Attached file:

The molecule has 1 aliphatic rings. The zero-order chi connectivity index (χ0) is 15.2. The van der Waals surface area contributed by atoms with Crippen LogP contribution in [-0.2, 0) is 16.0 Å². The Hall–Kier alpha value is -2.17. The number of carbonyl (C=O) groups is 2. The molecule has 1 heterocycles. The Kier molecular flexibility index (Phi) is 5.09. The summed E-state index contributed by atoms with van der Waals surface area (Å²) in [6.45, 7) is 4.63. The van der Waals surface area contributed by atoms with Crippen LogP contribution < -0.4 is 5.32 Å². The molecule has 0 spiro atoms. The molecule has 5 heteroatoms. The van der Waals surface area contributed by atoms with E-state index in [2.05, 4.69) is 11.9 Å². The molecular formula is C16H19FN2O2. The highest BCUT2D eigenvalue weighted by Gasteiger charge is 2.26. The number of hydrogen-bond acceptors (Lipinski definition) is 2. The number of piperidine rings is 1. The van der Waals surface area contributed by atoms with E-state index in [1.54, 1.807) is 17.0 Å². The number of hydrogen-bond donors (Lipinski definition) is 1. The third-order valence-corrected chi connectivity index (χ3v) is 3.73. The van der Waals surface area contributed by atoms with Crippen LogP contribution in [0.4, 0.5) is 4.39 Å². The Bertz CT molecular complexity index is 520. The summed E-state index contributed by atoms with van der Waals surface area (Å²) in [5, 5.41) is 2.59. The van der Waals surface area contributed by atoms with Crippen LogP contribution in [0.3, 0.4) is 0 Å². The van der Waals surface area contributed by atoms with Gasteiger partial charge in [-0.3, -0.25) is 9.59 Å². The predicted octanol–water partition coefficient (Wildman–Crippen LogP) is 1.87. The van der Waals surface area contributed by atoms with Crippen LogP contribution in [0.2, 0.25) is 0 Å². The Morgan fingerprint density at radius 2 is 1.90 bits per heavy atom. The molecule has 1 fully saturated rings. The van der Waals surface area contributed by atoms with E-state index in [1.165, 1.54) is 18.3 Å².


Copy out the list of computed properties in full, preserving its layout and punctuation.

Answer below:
The molecule has 1 aliphatic rings. The zero-order chi connectivity index (χ0) is 15.2. The van der Waals surface area contributed by atoms with Crippen LogP contribution in [-0.2, 0) is 16.0 Å². The Hall–Kier alpha value is -2.17. The number of carbonyl (C=O) groups is 2. The molecule has 1 heterocycles. The Kier molecular flexibility index (Phi) is 5.09. The summed E-state index contributed by atoms with van der Waals surface area (Å²) in [6.45, 7) is 4.63. The van der Waals surface area contributed by atoms with Crippen LogP contribution < -0.4 is 5.32 Å². The molecule has 0 spiro atoms. The molecule has 5 heteroatoms. The van der Waals surface area contributed by atoms with E-state index in [2.05, 4.69) is 11.9 Å². The molecular formula is C16H19FN2O2. The highest BCUT2D eigenvalue weighted by Gasteiger charge is 2.26. The number of hydrogen-bond acceptors (Lipinski definition) is 2. The number of piperidine rings is 1. The van der Waals surface area contributed by atoms with E-state index in [1.54, 1.807) is 17.0 Å². The number of hydrogen-bond donors (Lipinski definition) is 1. The third-order valence-corrected chi connectivity index (χ3v) is 3.73. The van der Waals surface area contributed by atoms with Crippen LogP contribution in [0.4, 0.5) is 4.39 Å². The Bertz CT molecular complexity index is 520. The summed E-state index contributed by atoms with van der Waals surface area (Å²) in [5, 5.41) is 2.59. The van der Waals surface area contributed by atoms with Crippen LogP contribution in [0.3, 0.4) is 0 Å². The van der Waals surface area contributed by atoms with Gasteiger partial charge in [-0.3, -0.25) is 9.59 Å². The predicted octanol–water partition coefficient (Wildman–Crippen LogP) is 1.87. The van der Waals surface area contributed by atoms with Crippen LogP contribution in [0.2, 0.25) is 0 Å². The Morgan fingerprint density at radius 2 is 1.90 bits per heavy atom. The molecule has 1 fully saturated rings. The van der Waals surface area contributed by atoms with E-state index in [1.165, 1.54) is 18.3 Å².